Cinematographer Alex Disenhof spoke to Indiewire about shooting "Fishing Without Nets," a U.S. Dramatic entry that premiered at the 2014 Sundance Film Festival and was directed by Cutter Hodierne. "Fishing Without Nets" chronicles the life of a Somali husband and father forced into piracy in order to provide for his family. Disenhof previously worked on "The We and the I," "Funeral Kings" and "Emoticon."
Which camera and lens did you use? We used the Red Epic and Red Scarlett cameras with Zeiss Super Speeds and Angenieux Optimo DP 16-42mm, and 30-80mm zooms.
What was the most difficult shot in your movie, and how did you pull it off? We had many difficult shots, as we often did ten minute long handheld takes looking 360 degrees. Possibly the most difficult of all was shooting handheld on a rickety wooden boat deep out at sea. I had to follow several 'pirates' as they grabbed their weapons and jumped overboard into small skiffs. We were almost 30 miles out in a very rough Indian Ocean, so it was extremely difficult to stay upright, especially with a camera on my shoulder. I was able to get all the angles I needed, bouncing off my gaffer and key grip as they pushed me one way and another to keep me on my feet as the boat swayed heavily from side to side. Additionally, my key grip had a body harness attached to me and tied me to the mast of the ship so that I wouldn't fall overboard! It was like shooting on a roller-coaster that never stopped!
Who is your favorite cinematographer, and why? I have so many! If I had to name one, recently, I've really enjoyed the work of Sean Bobbitt, BSC. His handheld camerawork and simple, straightforward approach to lighting is something I really admire. Every movie he does is an immersive, textured and energetic visual experience.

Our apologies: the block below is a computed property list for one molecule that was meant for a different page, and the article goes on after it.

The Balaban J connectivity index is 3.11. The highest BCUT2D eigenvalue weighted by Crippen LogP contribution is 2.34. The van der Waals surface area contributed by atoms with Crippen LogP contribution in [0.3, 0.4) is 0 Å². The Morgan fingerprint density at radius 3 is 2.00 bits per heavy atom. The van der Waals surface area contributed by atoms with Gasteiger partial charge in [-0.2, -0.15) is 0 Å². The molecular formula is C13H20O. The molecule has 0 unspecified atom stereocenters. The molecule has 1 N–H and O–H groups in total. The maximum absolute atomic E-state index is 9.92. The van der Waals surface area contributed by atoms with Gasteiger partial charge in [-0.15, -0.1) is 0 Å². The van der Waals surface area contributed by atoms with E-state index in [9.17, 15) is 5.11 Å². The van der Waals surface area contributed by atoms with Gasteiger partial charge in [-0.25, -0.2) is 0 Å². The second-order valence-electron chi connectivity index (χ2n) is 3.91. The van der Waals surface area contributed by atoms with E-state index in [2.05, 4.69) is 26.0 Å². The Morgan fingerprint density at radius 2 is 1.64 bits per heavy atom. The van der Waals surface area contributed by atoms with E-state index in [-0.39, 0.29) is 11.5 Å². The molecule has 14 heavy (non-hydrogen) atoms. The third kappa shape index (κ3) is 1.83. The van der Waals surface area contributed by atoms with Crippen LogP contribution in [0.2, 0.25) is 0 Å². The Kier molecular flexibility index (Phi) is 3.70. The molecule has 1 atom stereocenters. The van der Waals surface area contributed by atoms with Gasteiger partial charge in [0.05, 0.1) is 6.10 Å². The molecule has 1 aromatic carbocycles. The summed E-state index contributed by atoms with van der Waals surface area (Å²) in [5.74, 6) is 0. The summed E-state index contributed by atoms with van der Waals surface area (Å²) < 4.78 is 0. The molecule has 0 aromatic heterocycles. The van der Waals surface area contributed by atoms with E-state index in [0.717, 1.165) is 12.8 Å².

What's the best film school for an aspiring cinematographer? Working on set is the best film school! I went to Emerson College and thoroughly enjoyed my experience there, but the best way to learn cinematography is to shoot and watch other cinematographers shoot. Have an open mind, don't be afraid to admit you don't know something and always try something new.
Do you think the shift from digital is good or bad? I think the shift from film to digital isn't good or bad - it just is what it is, and it isn't going to stop. I'll use either when it is appropriate, and I enjoy shooting both for very different reasons. I think digital is a great tool, and should be treated as that - another tool in a filmmaker's tool belt.
What advice do you have for cinematographers who want to get to Sundance? Seek out projects you believe in and find good collaborators. I wouldn't be at Sundance if it weren't for the people I worked with to make this project happen!
What's the best career advice you received? First and foremost: it's not a race. Enjoy the whole journey and be proud of yourself even when things aren't going your way. Not everybody has the courage to follow their dreams.
Editor's Note: The "How I Shot That" series is part of the Indiewire and Canon U.S.A. partnership at the 2014 Sundance Film Festival in Park City, where we celebrated cinematography and photographed Sundance talent at Canon Craft Services on Main Street.